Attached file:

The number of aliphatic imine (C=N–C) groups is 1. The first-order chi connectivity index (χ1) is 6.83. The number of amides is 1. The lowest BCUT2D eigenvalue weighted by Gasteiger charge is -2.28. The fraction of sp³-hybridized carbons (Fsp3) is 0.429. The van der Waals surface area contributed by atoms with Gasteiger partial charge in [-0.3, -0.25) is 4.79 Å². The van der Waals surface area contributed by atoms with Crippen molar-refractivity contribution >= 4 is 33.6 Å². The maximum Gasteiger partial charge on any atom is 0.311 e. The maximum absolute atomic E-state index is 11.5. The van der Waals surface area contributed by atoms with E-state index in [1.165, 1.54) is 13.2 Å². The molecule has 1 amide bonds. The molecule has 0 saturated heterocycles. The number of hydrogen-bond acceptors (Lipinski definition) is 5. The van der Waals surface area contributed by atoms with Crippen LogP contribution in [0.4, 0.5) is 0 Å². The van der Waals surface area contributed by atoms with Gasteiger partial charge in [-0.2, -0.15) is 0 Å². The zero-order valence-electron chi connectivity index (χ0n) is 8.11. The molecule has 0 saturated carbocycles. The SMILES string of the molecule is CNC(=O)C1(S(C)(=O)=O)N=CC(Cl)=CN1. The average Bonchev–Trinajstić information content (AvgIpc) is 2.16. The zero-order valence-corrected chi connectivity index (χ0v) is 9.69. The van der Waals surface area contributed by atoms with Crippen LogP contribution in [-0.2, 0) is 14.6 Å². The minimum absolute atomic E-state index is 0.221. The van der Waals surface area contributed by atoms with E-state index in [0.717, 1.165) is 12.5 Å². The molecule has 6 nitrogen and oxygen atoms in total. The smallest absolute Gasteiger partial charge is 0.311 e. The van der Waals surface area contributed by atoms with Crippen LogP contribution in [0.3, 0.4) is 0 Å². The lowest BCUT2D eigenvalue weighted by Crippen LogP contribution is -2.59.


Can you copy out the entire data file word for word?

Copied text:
The number of aliphatic imine (C=N–C) groups is 1. The first-order chi connectivity index (χ1) is 6.83. The number of amides is 1. The lowest BCUT2D eigenvalue weighted by Gasteiger charge is -2.28. The fraction of sp³-hybridized carbons (Fsp3) is 0.429. The van der Waals surface area contributed by atoms with Gasteiger partial charge in [-0.3, -0.25) is 4.79 Å². The van der Waals surface area contributed by atoms with Crippen molar-refractivity contribution >= 4 is 33.6 Å². The maximum Gasteiger partial charge on any atom is 0.311 e. The maximum absolute atomic E-state index is 11.5. The van der Waals surface area contributed by atoms with E-state index in [1.165, 1.54) is 13.2 Å². The molecule has 1 amide bonds. The molecule has 0 saturated heterocycles. The number of hydrogen-bond acceptors (Lipinski definition) is 5. The van der Waals surface area contributed by atoms with Crippen LogP contribution in [0.4, 0.5) is 0 Å². The van der Waals surface area contributed by atoms with Gasteiger partial charge in [-0.2, -0.15) is 0 Å². The zero-order valence-electron chi connectivity index (χ0n) is 8.11. The molecule has 0 saturated carbocycles. The SMILES string of the molecule is CNC(=O)C1(S(C)(=O)=O)N=CC(Cl)=CN1. The average Bonchev–Trinajstić information content (AvgIpc) is 2.16. The zero-order valence-corrected chi connectivity index (χ0v) is 9.69. The van der Waals surface area contributed by atoms with Crippen LogP contribution in [-0.2, 0) is 14.6 Å². The minimum absolute atomic E-state index is 0.221. The van der Waals surface area contributed by atoms with E-state index in [0.717, 1.165) is 12.5 Å². The molecule has 6 nitrogen and oxygen atoms in total. The smallest absolute Gasteiger partial charge is 0.311 e. The van der Waals surface area contributed by atoms with Crippen LogP contribution in [0.3, 0.4) is 0 Å². The lowest BCUT2D eigenvalue weighted by Crippen LogP contribution is -2.59.